Women working in Britain’s garment factories are four times more likely to die from Covid-19 than the average female worker.
According to the latest analysis published by the Office for National Statistics (ONS), amongst the number of deaths registered between 9 March and 28 December 2020, women sewing machinists had the highest Covid-19 fatality rate (64.8 deaths per 100,000) of any female occupation.
This rate is higher than that of women working in at-risk sectors like caring, leisure and other service occupations (27.3 deaths per 100,000).
Ben Humberstone, head of health analysis and life events, ONS, said that the analysis shows that jobs with “regular exposure” to Covid-19 and those working in “close proximity to others” continue to have higher Covid-19 death rates when compared with the rest of the “working age population”.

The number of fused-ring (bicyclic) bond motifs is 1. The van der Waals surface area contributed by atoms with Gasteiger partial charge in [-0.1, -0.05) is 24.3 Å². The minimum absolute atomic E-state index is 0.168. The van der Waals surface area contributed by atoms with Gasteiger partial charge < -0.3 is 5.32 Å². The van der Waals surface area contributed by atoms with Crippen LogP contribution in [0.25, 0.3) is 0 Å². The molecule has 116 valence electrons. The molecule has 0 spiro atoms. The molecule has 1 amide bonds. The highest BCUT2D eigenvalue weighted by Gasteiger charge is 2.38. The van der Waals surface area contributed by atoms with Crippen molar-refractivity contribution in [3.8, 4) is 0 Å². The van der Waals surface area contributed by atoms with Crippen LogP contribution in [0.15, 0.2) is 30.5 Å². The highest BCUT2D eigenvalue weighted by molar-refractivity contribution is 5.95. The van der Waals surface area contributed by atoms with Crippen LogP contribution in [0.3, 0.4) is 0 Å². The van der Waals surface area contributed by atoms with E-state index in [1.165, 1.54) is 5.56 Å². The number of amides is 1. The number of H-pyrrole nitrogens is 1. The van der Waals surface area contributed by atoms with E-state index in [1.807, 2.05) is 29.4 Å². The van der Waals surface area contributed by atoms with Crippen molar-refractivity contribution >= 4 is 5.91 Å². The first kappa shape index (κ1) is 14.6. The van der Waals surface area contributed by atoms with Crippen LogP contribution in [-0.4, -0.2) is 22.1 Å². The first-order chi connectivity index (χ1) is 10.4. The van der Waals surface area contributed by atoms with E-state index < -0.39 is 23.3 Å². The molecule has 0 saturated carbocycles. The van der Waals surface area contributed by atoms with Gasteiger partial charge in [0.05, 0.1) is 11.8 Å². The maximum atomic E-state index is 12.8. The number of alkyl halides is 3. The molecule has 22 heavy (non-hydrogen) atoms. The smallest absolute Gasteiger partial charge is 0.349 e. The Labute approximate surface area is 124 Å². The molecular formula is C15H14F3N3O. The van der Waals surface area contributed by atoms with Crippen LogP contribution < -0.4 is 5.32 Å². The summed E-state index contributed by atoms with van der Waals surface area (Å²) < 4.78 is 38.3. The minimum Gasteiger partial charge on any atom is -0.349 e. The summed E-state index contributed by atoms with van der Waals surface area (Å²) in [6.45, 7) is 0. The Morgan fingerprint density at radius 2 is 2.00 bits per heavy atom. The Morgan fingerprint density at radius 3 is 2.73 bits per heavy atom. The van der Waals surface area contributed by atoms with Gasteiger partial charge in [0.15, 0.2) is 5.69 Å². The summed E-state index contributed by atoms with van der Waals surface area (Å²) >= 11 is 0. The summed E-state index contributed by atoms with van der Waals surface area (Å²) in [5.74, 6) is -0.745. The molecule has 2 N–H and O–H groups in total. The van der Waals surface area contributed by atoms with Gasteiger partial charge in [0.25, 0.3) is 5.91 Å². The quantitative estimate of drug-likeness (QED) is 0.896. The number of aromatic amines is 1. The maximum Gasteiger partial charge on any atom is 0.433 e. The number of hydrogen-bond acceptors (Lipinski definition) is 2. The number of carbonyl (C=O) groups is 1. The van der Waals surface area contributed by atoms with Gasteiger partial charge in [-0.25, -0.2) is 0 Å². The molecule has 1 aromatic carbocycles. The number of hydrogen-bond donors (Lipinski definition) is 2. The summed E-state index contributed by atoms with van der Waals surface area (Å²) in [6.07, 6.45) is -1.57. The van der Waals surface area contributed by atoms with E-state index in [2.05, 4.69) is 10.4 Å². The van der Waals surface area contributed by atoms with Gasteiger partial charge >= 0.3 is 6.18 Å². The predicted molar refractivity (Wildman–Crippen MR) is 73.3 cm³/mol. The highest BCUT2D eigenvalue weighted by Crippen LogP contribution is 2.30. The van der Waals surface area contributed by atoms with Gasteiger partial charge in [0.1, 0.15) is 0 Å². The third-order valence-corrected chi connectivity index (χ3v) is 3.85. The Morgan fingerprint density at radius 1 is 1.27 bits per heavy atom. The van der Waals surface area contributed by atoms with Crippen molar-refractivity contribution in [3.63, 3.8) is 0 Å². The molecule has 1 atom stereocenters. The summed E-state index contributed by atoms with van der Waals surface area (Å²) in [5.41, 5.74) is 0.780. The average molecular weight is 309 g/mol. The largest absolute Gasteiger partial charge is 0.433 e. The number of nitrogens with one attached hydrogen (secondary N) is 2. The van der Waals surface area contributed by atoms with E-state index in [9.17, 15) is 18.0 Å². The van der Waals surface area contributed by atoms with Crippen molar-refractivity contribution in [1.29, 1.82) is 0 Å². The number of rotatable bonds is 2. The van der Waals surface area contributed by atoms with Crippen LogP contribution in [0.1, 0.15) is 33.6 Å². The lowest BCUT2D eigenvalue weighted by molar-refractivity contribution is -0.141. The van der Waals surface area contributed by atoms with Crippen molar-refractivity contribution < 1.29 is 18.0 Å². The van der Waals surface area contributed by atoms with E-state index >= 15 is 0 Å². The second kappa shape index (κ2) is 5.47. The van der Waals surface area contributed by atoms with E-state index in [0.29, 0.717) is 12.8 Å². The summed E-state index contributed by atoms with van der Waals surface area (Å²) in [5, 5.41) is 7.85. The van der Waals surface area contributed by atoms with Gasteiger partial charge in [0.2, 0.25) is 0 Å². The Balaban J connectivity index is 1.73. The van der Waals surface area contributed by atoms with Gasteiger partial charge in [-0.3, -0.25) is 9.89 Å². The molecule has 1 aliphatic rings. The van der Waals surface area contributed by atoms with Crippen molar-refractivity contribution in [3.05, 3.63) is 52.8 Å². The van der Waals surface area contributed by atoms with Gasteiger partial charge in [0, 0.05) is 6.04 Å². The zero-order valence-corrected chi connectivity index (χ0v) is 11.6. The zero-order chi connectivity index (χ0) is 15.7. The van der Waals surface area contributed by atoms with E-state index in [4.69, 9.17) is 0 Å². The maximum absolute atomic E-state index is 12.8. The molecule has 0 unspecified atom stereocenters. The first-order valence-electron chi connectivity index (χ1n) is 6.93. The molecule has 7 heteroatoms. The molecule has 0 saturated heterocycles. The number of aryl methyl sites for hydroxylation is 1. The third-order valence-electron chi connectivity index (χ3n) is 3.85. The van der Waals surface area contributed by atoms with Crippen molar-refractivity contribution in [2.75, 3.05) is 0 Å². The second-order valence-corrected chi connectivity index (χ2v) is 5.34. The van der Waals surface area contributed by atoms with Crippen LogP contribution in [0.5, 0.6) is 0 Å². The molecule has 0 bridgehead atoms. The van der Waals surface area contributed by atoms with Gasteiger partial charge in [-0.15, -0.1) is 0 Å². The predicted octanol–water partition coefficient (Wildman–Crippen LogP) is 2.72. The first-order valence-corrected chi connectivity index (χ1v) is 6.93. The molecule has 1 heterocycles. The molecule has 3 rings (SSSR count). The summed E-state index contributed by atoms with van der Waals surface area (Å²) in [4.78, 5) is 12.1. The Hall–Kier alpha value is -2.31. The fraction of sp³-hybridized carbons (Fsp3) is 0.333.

Reacting to the news Lee Barron, Midlands regional secretary at the TUC, stated that everyone should be “safe at work”.
He said: “[This] is Why we’re pushing for a new partnership model that puts union access at the heart of the garment sector. A new approach where unions, retailers and factory management work together to ensure that legal minimums are being applied across the industry.
“The government must use its much-delayed employment bill to make firms liable for abuses in their supply chains.No company should be able to wash its hands of responsibility if their subcontractors mis-treat staff and deny them their basic rights.”